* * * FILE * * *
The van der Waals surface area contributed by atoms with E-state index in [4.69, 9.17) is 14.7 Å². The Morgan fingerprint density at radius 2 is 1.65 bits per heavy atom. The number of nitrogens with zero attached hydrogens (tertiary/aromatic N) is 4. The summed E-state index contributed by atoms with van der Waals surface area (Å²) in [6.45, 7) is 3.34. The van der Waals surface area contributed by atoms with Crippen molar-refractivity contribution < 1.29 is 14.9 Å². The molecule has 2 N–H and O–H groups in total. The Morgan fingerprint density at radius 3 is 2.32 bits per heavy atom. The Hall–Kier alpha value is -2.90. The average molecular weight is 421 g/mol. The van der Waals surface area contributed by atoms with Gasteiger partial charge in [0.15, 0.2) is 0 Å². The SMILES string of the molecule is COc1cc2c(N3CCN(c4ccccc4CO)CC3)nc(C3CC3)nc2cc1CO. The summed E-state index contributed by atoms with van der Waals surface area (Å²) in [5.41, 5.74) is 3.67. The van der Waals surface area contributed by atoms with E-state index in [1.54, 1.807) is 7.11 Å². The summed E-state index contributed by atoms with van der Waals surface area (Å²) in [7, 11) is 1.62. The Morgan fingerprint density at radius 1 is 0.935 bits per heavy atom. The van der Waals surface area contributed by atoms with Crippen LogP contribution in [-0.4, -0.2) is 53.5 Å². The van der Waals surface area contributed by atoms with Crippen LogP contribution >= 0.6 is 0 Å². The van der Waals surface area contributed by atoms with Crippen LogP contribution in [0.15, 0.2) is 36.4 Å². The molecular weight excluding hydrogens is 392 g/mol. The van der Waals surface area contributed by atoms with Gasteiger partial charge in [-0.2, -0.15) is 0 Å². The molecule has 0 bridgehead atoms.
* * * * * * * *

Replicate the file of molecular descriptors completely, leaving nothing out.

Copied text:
The van der Waals surface area contributed by atoms with E-state index in [4.69, 9.17) is 14.7 Å². The Morgan fingerprint density at radius 2 is 1.65 bits per heavy atom. The number of nitrogens with zero attached hydrogens (tertiary/aromatic N) is 4. The summed E-state index contributed by atoms with van der Waals surface area (Å²) in [6.45, 7) is 3.34. The van der Waals surface area contributed by atoms with Crippen molar-refractivity contribution < 1.29 is 14.9 Å². The molecule has 2 N–H and O–H groups in total. The Morgan fingerprint density at radius 3 is 2.32 bits per heavy atom. The Hall–Kier alpha value is -2.90. The average molecular weight is 421 g/mol. The van der Waals surface area contributed by atoms with Gasteiger partial charge in [0.15, 0.2) is 0 Å². The SMILES string of the molecule is COc1cc2c(N3CCN(c4ccccc4CO)CC3)nc(C3CC3)nc2cc1CO. The summed E-state index contributed by atoms with van der Waals surface area (Å²) in [5.41, 5.74) is 3.67. The van der Waals surface area contributed by atoms with E-state index in [1.54, 1.807) is 7.11 Å². The summed E-state index contributed by atoms with van der Waals surface area (Å²) in [7, 11) is 1.62. The Morgan fingerprint density at radius 1 is 0.935 bits per heavy atom. The van der Waals surface area contributed by atoms with Crippen LogP contribution in [-0.4, -0.2) is 53.5 Å². The van der Waals surface area contributed by atoms with Crippen LogP contribution >= 0.6 is 0 Å². The van der Waals surface area contributed by atoms with Crippen LogP contribution in [0.15, 0.2) is 36.4 Å². The molecular weight excluding hydrogens is 392 g/mol. The van der Waals surface area contributed by atoms with Gasteiger partial charge in [-0.2, -0.15) is 0 Å². The molecule has 0 bridgehead atoms.